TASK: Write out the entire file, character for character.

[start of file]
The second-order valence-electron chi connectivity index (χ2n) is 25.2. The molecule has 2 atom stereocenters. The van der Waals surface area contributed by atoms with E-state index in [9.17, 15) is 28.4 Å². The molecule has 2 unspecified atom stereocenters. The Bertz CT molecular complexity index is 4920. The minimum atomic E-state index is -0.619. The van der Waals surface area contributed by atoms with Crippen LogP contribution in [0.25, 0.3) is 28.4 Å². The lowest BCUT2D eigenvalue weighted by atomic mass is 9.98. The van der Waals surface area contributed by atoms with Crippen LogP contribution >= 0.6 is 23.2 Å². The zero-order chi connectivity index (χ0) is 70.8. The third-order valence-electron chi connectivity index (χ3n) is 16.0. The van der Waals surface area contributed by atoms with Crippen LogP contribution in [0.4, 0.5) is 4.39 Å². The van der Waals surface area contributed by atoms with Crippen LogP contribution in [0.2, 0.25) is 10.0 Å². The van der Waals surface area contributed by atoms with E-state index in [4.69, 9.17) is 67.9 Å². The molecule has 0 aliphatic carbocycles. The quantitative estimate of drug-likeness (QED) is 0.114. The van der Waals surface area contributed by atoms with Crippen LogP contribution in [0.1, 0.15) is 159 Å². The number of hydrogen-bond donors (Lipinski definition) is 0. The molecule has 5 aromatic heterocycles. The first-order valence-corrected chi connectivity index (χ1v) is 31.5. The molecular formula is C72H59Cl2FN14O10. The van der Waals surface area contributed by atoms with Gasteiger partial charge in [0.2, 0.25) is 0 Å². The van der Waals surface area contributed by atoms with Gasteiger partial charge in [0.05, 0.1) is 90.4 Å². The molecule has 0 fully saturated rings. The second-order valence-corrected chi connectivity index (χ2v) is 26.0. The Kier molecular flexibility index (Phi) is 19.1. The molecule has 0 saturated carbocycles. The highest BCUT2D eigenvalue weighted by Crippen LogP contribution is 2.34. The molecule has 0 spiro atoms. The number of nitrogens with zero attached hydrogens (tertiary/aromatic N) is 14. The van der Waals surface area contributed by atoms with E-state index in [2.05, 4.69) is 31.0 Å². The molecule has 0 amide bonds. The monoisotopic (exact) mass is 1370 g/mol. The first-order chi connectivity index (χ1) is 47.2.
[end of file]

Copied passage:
The second-order valence-electron chi connectivity index (χ2n) is 25.2. The molecule has 2 atom stereocenters. The van der Waals surface area contributed by atoms with E-state index in [9.17, 15) is 28.4 Å². The molecule has 2 unspecified atom stereocenters. The Bertz CT molecular complexity index is 4920. The minimum atomic E-state index is -0.619. The van der Waals surface area contributed by atoms with Crippen LogP contribution in [0.25, 0.3) is 28.4 Å². The lowest BCUT2D eigenvalue weighted by atomic mass is 9.98. The van der Waals surface area contributed by atoms with Crippen LogP contribution >= 0.6 is 23.2 Å². The zero-order chi connectivity index (χ0) is 70.8. The third-order valence-electron chi connectivity index (χ3n) is 16.0. The van der Waals surface area contributed by atoms with Crippen LogP contribution in [0.4, 0.5) is 4.39 Å². The van der Waals surface area contributed by atoms with Crippen LogP contribution in [0.2, 0.25) is 10.0 Å². The van der Waals surface area contributed by atoms with E-state index in [4.69, 9.17) is 67.9 Å². The molecule has 0 aliphatic carbocycles. The quantitative estimate of drug-likeness (QED) is 0.114. The van der Waals surface area contributed by atoms with Crippen LogP contribution in [0.1, 0.15) is 159 Å². The number of hydrogen-bond donors (Lipinski definition) is 0. The molecule has 5 aromatic heterocycles. The first-order valence-corrected chi connectivity index (χ1v) is 31.5. The molecular formula is C72H59Cl2FN14O10. The van der Waals surface area contributed by atoms with Gasteiger partial charge in [0.2, 0.25) is 0 Å². The van der Waals surface area contributed by atoms with Gasteiger partial charge in [0.05, 0.1) is 90.4 Å². The molecule has 0 fully saturated rings. The second-order valence-corrected chi connectivity index (χ2v) is 26.0. The Kier molecular flexibility index (Phi) is 19.1. The molecule has 0 saturated carbocycles. The highest BCUT2D eigenvalue weighted by Crippen LogP contribution is 2.34. The molecule has 0 spiro atoms. The number of nitrogens with zero attached hydrogens (tertiary/aromatic N) is 14. The van der Waals surface area contributed by atoms with E-state index in [2.05, 4.69) is 31.0 Å². The molecule has 0 amide bonds. The monoisotopic (exact) mass is 1370 g/mol. The first-order chi connectivity index (χ1) is 47.2.